DIETZ, Lew Rivers of America LOW, George MUSKIE, Edmund S.
Title: Allagash. First Edition in dustjacket
Publisher:  Holt, Rinehart and Winston, New York, Chicago & San Francisco, 1968,
Seller ID: 100280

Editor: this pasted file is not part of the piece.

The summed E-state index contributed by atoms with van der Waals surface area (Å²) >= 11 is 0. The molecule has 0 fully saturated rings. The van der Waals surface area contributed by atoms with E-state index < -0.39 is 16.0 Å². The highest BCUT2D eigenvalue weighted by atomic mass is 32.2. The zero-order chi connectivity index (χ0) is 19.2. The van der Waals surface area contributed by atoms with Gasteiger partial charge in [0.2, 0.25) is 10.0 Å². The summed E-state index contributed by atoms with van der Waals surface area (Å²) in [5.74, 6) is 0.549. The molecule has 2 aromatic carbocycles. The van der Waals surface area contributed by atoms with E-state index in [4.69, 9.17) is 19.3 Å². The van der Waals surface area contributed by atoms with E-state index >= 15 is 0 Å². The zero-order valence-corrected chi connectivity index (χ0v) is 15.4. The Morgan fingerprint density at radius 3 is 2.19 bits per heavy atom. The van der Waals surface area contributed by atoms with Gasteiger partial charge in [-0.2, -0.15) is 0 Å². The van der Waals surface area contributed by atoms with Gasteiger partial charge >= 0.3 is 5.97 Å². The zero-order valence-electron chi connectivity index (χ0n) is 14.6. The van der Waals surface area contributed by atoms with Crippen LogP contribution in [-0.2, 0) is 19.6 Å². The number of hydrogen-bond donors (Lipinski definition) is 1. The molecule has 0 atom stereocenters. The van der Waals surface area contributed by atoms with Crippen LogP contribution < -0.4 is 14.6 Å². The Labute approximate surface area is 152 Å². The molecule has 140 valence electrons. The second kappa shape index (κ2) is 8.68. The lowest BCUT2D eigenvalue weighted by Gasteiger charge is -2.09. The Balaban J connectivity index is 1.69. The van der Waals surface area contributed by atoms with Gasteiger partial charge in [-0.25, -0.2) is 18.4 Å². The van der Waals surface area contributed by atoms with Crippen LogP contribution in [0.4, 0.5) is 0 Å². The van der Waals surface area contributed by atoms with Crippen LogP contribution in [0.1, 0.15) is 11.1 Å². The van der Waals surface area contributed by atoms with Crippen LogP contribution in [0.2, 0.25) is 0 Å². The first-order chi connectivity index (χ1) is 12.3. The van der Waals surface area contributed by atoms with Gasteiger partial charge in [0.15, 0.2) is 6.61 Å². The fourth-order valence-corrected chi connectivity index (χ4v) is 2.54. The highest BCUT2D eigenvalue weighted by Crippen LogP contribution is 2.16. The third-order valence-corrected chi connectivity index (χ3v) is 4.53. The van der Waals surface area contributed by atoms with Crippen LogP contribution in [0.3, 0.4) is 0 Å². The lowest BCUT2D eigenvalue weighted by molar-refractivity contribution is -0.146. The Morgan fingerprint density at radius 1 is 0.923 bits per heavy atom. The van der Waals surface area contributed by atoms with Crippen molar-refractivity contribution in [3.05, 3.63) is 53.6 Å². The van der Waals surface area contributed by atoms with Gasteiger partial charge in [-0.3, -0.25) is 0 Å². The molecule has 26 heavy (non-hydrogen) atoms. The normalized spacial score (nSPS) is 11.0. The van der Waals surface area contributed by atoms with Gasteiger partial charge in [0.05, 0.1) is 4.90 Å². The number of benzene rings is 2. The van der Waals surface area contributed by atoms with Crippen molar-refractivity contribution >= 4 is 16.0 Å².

DIETZ, Lew. The Allagash. Illustrated by George Low. New York, Chicago & San Francisco : Holt, Rinehart and Winston, (1968). First Edition. Pp (8),ix-xiv,(2),3-354. Illustrated. 8vo, green cloth. A volume in the Rivers of America series. Fitzgerald, The Rivers of America: A Descriptive Bibliography,A1. "In the heart of Maine's North Country the Allagash River flows northw ard a hundred miles through uplands of unbroken forest. A region as well asa river, the Allagash's vast watershed forms the center of the wild land t hat blankets northwestern Maine. Because of its remoteness, these half-million acres, once the hunting ground of the Abnaki, remain a woddsman's worldof paddle and portage, of wild trout and night-crying loon. Its story is e ngagingly told by Lew Dietz in this fine addition to the Rivers of America series. "With the coming of the white man. the Alalgash wildreness was despoiled of its white pine - essential as masts for sailing ships - but the very greed of the landowning lumbermen in a way protected the river. They prevented homesteading so that they would have free access to the river, and even indulged in private wars with Canada to prevent poaching, trespass cutting, and dynamiting of dams. For the Canadians wanted lumber to flow north like the river and use their outlets to the sea. Maine lumbermen, with dogged determination and a series of dams, got the lumber to Bangor instead. "The Allagash story is colorful, with its loggers, poachers, inventors who tried to lick the wilderness - despoilers all. But there were also the wilderness lovers like Henry David Thoreau, whose Maine Woods journals brought endless campers to the Allagash; the game wardens who, at cost to their lives, protected the wildlife; the guides, the map makers, and the naturalists who covered the country foot by foot. "And finally there are the conservationists who in 1966 made the Allagash a 'wilderness river' by law and gave toMaine the honor being the first state in the union to take positive steps in the preservation of its natural heritage by sdaving an entire river. "A skillful writer of history and naturtal history alike, Lew Dietz evokes through his love of the out-of-doors the sights, sounds, and smells of the river, its great stands of evergreen, its animal dwellers. With equal skill hedelineates the men who, in their various ways, made the Allagash what it i s. A native of Rockport, Maine, Mr Dietz has explored the Allagash country by foot and canoe." - from the dustjacket. Contents : Foreword by Senator Edmund S. Muskie (pp.xiii,-xiv). Part I. 1. The River; 2. In the Beginning; 3. Children of the Myths; 4. The Strangers; 5. The People of the White Rocks. Part II. 6. The Curtain Rises; 7. Dreamer and Map Maker [Moses Greenleaf]; 8. White Pine and the North Woods; 9. The River Is Home; 10. The Royal Road; 11. The Battle of the Ditch; 12. The Bloodless War; 13. Daylight in the Swamp. Part III. 14. Scientists and Sufferers; 15. A Man to Remember [Henry David Thoreau]; 16. Boats, "Bullgines" and Stages; 17. Romantics and Rusticators; 18. Moosetowners, Squatters and Horseboats; 19. Wilderness Warden[Cassius 'Cash' Austin]; 20. King Spruce and Some Yankee Mechanics; 21. Th e Long Road Back. With notes, bibliography and index. Some light browning to endpapers, else very good in unclipped but slightly spine-darkened dustjacket with some soiling to bottom of rear panel.and some drip marks to spine. 80.00